It is likely that ships carrying average passengers – versus trained fighter pilots like Han Solo or the Storm troopers – would opt for traditional, slow space travel simply to cater to the comfort needs of those on board. It would not have been worth the average spacecraft chancing discomfort or injury to make a hyperspace jump, especially since most pilots that hazarded that option were trained to withstand the rigors of such travels.
How Do Ships Enter Into Hyperspace?
Making the jump into hyperspace – something ships in the movies do regularly – required molecular displacement achieved by literally breaking past the speed of light. By entering into this alternate, parallel dimension, ships and their crews could “jump” to different points in space in seconds or minutes, versus taking days to travel slowly and traditionally.
Traveling past the speed of light has its drawbacks, though; precise calculations were required to ensure that ships did not end up somewhere they did not want to be. Han Solo said,
“Traveling through hyperspace ain’t like dusting crops, boy! Without precise calculations we could fly right through a star or bounce too close to a supernova, and that’d end your trip real quick, wouldn’t it?”
Ships entering hyperspace needed to have an engine capable of making the jump, and a pilot capable of calculating a safe and dependable route. If this was real life, there would be many logistics that would need to be worked out in order to actually engage the hyperdrive mode, but since this is a cinematic universe, ambiguity and mystery only add to the allure and cult-like appreciation for the magical, exciting aspects of hyperspace travel.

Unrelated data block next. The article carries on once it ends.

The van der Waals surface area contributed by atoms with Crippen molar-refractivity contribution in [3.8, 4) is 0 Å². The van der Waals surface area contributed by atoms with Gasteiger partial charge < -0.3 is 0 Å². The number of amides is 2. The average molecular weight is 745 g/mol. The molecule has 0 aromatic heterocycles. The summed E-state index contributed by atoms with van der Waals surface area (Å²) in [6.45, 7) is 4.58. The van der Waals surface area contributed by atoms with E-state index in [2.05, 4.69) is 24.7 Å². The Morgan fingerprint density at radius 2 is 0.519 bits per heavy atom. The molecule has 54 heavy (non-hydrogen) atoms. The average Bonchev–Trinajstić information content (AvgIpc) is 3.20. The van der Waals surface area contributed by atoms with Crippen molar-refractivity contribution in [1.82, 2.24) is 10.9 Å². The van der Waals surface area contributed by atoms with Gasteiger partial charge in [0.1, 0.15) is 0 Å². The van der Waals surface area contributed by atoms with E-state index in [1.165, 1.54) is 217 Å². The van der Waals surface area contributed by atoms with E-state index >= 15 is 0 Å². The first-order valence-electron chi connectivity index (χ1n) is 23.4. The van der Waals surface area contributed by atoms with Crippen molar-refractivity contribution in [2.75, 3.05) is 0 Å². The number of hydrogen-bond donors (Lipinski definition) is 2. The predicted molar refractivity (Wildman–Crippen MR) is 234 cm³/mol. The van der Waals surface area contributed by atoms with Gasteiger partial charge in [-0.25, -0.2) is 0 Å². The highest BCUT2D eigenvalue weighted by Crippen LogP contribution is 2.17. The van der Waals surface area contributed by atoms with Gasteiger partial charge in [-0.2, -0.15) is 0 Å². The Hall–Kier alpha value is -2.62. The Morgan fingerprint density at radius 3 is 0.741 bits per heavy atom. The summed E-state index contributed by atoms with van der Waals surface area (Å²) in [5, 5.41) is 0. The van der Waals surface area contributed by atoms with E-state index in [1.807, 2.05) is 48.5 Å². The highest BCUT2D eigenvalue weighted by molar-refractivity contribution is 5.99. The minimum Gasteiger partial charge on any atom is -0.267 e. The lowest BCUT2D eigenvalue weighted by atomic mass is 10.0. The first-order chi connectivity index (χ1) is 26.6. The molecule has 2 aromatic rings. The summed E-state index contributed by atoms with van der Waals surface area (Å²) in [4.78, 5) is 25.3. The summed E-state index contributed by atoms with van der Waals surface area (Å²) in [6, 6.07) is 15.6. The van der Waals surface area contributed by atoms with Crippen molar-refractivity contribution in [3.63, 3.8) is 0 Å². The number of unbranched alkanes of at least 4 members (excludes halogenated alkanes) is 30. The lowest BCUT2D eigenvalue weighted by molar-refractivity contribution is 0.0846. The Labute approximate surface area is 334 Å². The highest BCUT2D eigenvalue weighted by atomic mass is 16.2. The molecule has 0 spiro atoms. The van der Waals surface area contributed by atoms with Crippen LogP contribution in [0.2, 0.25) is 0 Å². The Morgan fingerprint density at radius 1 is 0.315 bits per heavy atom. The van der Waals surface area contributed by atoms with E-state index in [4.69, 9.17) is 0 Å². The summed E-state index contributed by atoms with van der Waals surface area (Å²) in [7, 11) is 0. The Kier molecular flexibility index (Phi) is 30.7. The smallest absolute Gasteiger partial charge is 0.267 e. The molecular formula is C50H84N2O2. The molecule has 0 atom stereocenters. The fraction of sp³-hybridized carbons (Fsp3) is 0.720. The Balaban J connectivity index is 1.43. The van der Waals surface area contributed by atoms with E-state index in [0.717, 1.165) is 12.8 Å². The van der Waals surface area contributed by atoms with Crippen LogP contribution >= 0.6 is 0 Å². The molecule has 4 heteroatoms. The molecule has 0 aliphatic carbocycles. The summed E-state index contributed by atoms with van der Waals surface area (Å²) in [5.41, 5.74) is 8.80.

Can Ships Be Slowed Down Once in Hyperspeed?
Once a ship engaged their hyperdrive engine and made the jump into hyperspace in the movies, they were generally locked into their course of action until they emerged on the other side of the space/time bubble they passed through. While this pre-determined and heavily calculated jump process seems foolproof, there are instances where a ship can be slowed down or pulled out of their hyperdrive state.
An interdiction field, according to Star Wars lore, is an artificial gravity well that “disabled hyperspace capabilities in most ships.” These simulated gravity fields could be used to both prevent a ship from entering hyperspace from the get-go, or – in some cases – to pull a ship out of the parallel space-travel dimension and back into realspace.
Since most hyperdrive engines had a built-in failsafe that protected ships from unseen gravity wells, people could use these interdiction fields could be strategically used to engage those failsafe mechanisms and cause a ship to drop instantly out of their hyperspace flight path. This was a risky move, though, and not something often utilized in the movies.
More of a tactical weapon than a widely used civilian tool, pulling a ship out of hyperspace was definitely the exception, and not the rule. For the most part, when a ship locked in their travel coordinates and engaged the engine, they arrived safely and dependably at their desired location without a hitch.
In terms of traditional space travel, while many of the agile fighter ships and civilian spacecrafts were highly responsive and could likely stop on a dime, the larger cargo ships or unique vessels – such as the Death Star – presumably needed a much longer response time to slow down or come to a halt.
At the end of the day, Star Wars exists in a unique, fictional universe, so any inaccuracies or scientific inconsistencies have to be excised in the name of good entertainment. While there is just enough fact-based information sprinkled in to make it interesting, hyperspace travel is, after all, a theoretical thing – not something that is meant to be one hundred percent provable by real-world standards.